Given that great minds are said to think alike, it came as little surprise that Sun Wen - one of the women's game's all-time greats - differed little in her verdict on the Four Nations Women's Championship to the coaches who brought their teams to Guangzhou, China for the closely-fought competition.
With this year's FIFA Women's World Cup just around the corner, all four participating teams - Germany, USA, England and hosts China PR - used the tournament as a rare opportunity to take stock of their squads. The teams' tactical approaches and subtle changes certainly did not go unnoticed by Sun, who for the first time since hanging up her boots last year was able to take in the action from the comfort of the stands.
Speaking exclusively to FIFA.com, the FIFA ambassador, a veteran of every FIFA Women's World Cup to date, offered her expert analysis on the strengths and weaknesses of the four participants.
Striking success for US
Having lost to the USA on several occasions, including a heart-breaking penalty shootout defeat in the 1999 FIFA Women's World Cup Final, Sun was understandably disappointed to see her old foes celebrate once again as they defeated hosts China 2-0 to seal a fifth Four Nations triumph.
She was, however, gracious enough to admit that Greg Ryan's side looked to be the most formidable attacking outfit of the four on show. She said: "Aside from their obvious athletic strength, there are especially strong in attacking situations and I was impressed by the strike partnership formed by Heather O'Reilly and Natasha Kai, who created the second goal against China."
Ryan, who made the journey in the hope of finding a third recognised striker, agreed that this target had been achieved in some style. "We had a good start when Heather O'Reilly scored in the game against England and we finished well by Natasha Kai scoring today, and also Lori Chalupny scoring from distance," said the US coach, who knows his side will start as many people's favourites to reclaim the title when they return to the Far East seven months from now. "Those are very important for us because we need more players who can scores goals in addition to the two who weren't here, Abby Wambach and Kristine Lilly ."
Spirit the problem for shot-shy Germans
Germany, meanwhile, proved the most miserly defence, keeping three consecutive clean sheets despite playing the last two matches without their No. 1 goalkeeper Silke Rottenberg, who could be out for six month with a knee injury. However, the fact that the reigning world champions also failed to score - racking up three straight goalless draws - left coach Silvia Neid understandably concerned about a lack of attacking bite.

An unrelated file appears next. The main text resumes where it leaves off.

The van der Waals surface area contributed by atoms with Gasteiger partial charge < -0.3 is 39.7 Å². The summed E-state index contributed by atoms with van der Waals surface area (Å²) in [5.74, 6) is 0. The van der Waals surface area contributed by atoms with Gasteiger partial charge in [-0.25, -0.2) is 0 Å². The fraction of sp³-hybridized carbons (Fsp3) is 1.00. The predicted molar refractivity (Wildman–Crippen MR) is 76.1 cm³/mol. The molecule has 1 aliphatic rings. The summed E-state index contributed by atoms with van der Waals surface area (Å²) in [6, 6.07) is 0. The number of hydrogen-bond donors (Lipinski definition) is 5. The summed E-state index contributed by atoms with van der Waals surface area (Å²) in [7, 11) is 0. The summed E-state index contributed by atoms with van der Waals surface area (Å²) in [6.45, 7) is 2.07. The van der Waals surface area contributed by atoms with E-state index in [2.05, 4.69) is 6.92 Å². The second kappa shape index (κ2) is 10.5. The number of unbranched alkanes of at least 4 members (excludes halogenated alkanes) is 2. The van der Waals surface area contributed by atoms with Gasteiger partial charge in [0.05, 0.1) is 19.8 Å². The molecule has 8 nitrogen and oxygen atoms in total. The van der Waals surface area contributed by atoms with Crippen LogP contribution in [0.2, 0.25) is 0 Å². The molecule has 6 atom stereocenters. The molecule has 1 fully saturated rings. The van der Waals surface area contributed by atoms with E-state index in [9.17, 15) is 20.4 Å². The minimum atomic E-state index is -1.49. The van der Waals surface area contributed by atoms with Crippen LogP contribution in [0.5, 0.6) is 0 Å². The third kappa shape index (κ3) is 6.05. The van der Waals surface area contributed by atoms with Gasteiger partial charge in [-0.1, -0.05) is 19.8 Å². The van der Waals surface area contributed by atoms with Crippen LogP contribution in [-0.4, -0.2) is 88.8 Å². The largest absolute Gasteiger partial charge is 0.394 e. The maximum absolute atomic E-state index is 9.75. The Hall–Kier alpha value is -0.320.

"I was pleased with our defensive play but not our attacking game," said the German coach after a third place finish. "There were not enough combinations and too many passes went astray. The team looked a little tired."
This was a conclusion with which Sun was able to concur wholeheartedly, with the Chinese legend adding that Germany's problems lay not with their personnel, but their mentality. "I know a lot of people attributed the disappointing results to the absence of the likes Birgit Prinz, but I think the main problem was with their spirit and courage," said Sun. "In all three matches Germany produced a handful of good chances and had their strikers played with the same confidence, composure and determination as the US players showed, they should have converted at least some of those."
Hosts in transition
When discussion turned to her own team, the former China No. 9 was cautiously upbeat about their prospects. She said: "I think the coaching staff are doing the right thing as the team seems to be picking up the strengths that helped the old generation compete against the world powers: technique, pace and team play."
However, in a warning to those predicting glory on home soil this autumn, Sun stressed that this current period is one of transition for a Steel Roses side who may only see the fruits of their labours come the next FIFA Women's World Cup. "I saw some good passing and attacking play from the team and there are a host of talented youngsters coming through," she said. "But it is still far from perfect and it may take three-to-five years for the team to grow into world-beaters."
Her low-key comments were essentially echoed by Wang Haiming, the assistant who coached the team throughout the Four Nations tournament in the absence of China's ill head coach, Ma Liangxing. "Young players like Liu Sa and Lou Xiaoxu showed their talents and did a fairly good job," said Wang. "But they will need to improve a lot to compete against the world's best."
Smith stands out
With Sun conceding that she had not been able to analyse England in any great detail, Wang stepped in to give his verdict on Hope Powell's side - and was quick to single out Kelly Smith as the player who had impressed him best. "I never expected England to play so well," he admitted, "or that they would have such a gifted No. 10. She bossed her team's attacking play well against Germany and is the type of players who can dictate the patterns."
Powell herself did not hear her Chinese counterpart's complimentary verdict on Smith, but was similarly effusive on the subject of the Arsenal midfielder, who was twice named the Player of the Match at the Guangzhou Olympics Sports Centre.
"Kelly epitomises the way we play with her work rate and willingness to close down opponents all over the park," said Powell. "Hopefully the world will get to see what Kelly and all our squad can do this September."